Did India at some point collectively forget the ancient Rig Vedic invocation, “Let Noble Thoughts Come to Us from All Universe”?

  • Azeem Zainulbhai

    I just moved to Mumbai from NYC and, although I have visited many times, actually living here has made me realize the horrendous condition of our infrastructure. As I am a newcomer, I was wondering if you could tell me what factors are driving infrastructure development in the country now? My understanding is that it is a public/private partnership model and from reading banking/consulting reports things are slated to get better rather quickly (as quick as you can be developing infrastructure). Does that seem like a correct assertion?

    Atanu’s response: Azeem, the matter of the factors which are driving infrastructure deserves a separate post. The problem in short can be traced to public goods (as economists understand them) and the little matter of what is called the “tragedy of the commons.”

  • Pingback: DesiPundit » Archives » Roads And Poverty

  • http://desilibertarian.blogspot.com triya

    I agree with you completely on several aspects. However, it is dangerous to simply borrow ideas from other places and try to implement them. The local institutions should support them as well. If we do not have the requisite institutions in place then borrowing even the best ideas is not useful. This is something that has been constantly overlooked in India when NGOs and institutions like World Bank fund projects in India. In the absence of similar institutions the projects need to be tweaked to performance in India, which is sadly not done and then we blame the ideas for not working. That is another reson why laws against child labour do not work in India and have terrible consequences. Similarly industry standards. A very common example is the bumper sticker “How is my driving call xxx-xxx-xxxx if its terrible”. In the US if the driver ahead you is bad and has such a sticker you would call and complain. The same idea has been borrowed by BPO taxis in India (maybe because the parent company has such rules). Does it have any effect on driving practices of these drivers? Even if you call and complain all they get is a warning and they are back on the road. Ideas are not to be implemented out of context of the institutions.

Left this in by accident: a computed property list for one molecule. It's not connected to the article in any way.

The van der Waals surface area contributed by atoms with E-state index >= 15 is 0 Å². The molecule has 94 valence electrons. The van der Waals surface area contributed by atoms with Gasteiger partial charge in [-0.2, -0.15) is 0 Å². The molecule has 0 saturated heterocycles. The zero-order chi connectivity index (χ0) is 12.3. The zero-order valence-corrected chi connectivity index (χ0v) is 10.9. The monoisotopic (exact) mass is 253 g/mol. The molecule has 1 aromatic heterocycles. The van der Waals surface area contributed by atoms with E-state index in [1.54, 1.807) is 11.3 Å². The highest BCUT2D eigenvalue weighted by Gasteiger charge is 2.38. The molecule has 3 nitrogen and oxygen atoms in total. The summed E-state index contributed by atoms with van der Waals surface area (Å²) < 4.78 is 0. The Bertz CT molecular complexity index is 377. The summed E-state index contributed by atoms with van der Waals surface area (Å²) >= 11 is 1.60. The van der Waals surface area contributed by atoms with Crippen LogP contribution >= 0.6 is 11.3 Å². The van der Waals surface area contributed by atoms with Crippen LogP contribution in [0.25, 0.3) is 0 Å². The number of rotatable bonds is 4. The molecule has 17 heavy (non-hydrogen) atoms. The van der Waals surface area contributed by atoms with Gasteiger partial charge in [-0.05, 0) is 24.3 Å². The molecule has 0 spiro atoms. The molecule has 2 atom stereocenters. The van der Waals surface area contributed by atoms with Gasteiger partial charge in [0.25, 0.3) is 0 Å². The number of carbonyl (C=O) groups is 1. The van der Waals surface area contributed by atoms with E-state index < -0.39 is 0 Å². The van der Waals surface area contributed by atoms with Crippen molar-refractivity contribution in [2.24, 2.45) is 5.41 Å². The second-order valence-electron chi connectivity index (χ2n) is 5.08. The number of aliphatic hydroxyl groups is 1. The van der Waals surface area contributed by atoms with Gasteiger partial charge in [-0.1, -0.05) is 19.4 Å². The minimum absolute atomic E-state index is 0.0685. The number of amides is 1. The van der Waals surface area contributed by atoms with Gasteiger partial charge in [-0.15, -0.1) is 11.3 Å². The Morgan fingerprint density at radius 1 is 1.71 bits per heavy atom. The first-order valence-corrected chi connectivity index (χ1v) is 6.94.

Atanu’s response: Do the words “I will seek out smart ideas, adapt them to my needs, and adopt them” mean anything to you? Does the word “adapt” mean anything?

  • http://discombobulatedeconomist.blogspot.com/ Mohit